I've been wondering now ever since I've read some Norse mythology. It must be real since the runic magic is real, correct?
Norse Mythology is a particular cosmology, within which the Runes exist. Within Jewish Cosmology, you have the kabbalah; within Daoist Cosmology, you have Yin and Yang, the Five Elements, the Bagua, and so on.
Every spiritual cosmology is a way of organizing the spiritual mysteries of the universe so that they can be practically worked with. How real they are to you depends on how well the cosmology resonates with you. I've worked with the Norse runes as easily as I've worked with the Daoist five elements, so there are several cosmologies that are real to me. A more modern way to say it may be that they are all "real," yet subjective
ways of working with "real," objective
forces that are not objectively (scientifically) understood just yet.
It's hard for me to grasp it: is Åsgard like Heaven? Does it truly exist?
Asgard and Hel are not quite like the Christian idea of Heaven and Hell. If you learn mental or astral projection you can go there and see them for yourself, so they can be called "real" as far as any other astral realm is real.
The general pre-christian idea is "all souls reincarnate," so "heaven" or "hell" would just be the places where you go in between incarnations.
Can Àsatrù be anyhow compared to Christianity as a religion?
Asatru can be compared to Christianity as a religion, but Asatru isn't really what was practiced and believed by the ancestors. If anything, Asatru is a rather Christian way of practicing the Northern Way. If you read Edred Thorsson's books, he goes into explaining the old way a fair bit, and does so quite in a very scholarly way. In the mean time, you can look up "Teutonic" stuff, which is a word used to describe pre-Christian European religion. Northern Teutonic beliefs are the best preserved because of the Eddas, but these things were widely practiced across Europe.
Perhaps I'm just trying to comprehend too much at the same time. Perhaps I should just keep at the belief that there is only one true God (in Christianity) but what would that make the gods/goddesses of Norse mythology?
I'm mono polytheistic, where "from The One, comes The Many."
The Norse creation myth supports this, for me, so there's no internal conflict. Within the Void of Ginnungagap, Muspellsheimr and Niflheimr interacted to create all things. This is similar to the Daoist creation: within the Dao, Yin and Yang came forth. This interaction of Fire and Ice is a big part of Norse magic too -- if you look at the Rune symbols, they are all some combination of Isa (Ice) and Kennaz (Fire). I quite like to compare this to Yin and Yang, because the principle is essentially the same.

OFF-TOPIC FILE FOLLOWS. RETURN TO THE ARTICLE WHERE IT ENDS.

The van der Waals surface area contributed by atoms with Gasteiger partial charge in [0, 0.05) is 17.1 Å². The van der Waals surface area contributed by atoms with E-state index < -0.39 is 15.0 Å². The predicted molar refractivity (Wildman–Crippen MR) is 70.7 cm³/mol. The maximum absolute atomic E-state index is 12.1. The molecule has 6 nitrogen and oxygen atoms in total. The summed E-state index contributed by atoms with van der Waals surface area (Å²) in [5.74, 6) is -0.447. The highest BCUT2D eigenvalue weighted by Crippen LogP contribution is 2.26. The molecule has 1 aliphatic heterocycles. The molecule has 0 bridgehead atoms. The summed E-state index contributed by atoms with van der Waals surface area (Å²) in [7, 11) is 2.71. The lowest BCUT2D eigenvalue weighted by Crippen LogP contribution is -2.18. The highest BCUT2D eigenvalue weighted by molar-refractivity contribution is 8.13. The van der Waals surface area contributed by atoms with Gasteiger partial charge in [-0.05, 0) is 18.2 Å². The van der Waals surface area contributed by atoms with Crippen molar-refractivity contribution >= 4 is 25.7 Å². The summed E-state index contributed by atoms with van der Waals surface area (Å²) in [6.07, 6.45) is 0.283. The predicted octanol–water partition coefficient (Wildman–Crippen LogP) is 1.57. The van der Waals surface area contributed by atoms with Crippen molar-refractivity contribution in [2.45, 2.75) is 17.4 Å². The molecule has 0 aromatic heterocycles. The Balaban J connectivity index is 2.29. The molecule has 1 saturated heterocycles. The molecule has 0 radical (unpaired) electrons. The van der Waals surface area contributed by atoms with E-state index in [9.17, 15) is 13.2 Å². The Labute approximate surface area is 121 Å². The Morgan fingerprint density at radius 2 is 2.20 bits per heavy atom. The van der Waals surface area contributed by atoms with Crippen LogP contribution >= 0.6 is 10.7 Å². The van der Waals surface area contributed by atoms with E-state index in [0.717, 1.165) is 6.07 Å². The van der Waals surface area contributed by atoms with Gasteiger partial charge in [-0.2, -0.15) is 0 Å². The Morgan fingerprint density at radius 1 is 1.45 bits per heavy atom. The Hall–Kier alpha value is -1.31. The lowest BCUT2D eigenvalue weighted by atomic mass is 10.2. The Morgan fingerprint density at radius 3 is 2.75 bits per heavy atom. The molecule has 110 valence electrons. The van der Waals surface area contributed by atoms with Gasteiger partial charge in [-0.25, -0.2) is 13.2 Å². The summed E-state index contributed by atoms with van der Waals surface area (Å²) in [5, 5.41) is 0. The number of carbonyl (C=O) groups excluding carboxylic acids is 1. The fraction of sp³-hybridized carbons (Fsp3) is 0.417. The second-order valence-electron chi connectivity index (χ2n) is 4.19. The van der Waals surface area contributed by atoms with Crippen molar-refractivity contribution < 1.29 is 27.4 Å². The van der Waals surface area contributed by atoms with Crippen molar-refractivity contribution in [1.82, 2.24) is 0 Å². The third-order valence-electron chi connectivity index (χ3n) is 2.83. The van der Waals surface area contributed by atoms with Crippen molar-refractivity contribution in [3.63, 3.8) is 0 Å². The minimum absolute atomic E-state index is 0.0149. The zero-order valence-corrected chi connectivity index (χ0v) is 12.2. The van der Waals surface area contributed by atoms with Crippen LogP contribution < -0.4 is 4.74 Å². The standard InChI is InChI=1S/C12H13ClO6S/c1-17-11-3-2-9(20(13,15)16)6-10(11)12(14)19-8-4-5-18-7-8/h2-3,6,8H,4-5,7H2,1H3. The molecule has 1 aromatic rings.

The deities of Norse Mythology, then, would just be residents of the nine worlds like any other spirit race (Vaettir). They are older and wiser than most humans and they govern the forces of the universe, and quite frankly I wouldn't want to make Thor or Loki angry, but none of them are beings that I idolize in the Christian or Hindu sense of "worship." I actually tried, since I came upon serious Northern practice right after exploring Yoga and worshiping Shiva. Suffice to say, worshiping Odin the same way I worshiped Shiva was not very...pleasant.
I actually think the Samurai treatment of the gods applies to this rather well: "Honor the gods, but do not rely on them." The same way most people are taught to honor their parents, but to get out and get a job as soon as they can.
Sorry, I shouldn't probably mix in the religion (I promise it won't happen again). It's just that I don't know how deeply I should get involved in Norse mythology. I don't know if I should be worried or not that Norse mythology enthralls me.
Don't stress out and over complicate it. If you're interested in a cosmology, study it and practice it. I do think it actually is important, in Rune Magic, to understand where they came from and the cosmology behind them. You could technically just use them, but it would be hard to master them out of their original context. Rune is an Old Norse word meaning "Mystery," they're not just letters. Initiation into the Northern Mysteries, in my opinion, begins with its cosmology. There is a reason story telling and story keeping was so big in this tradition.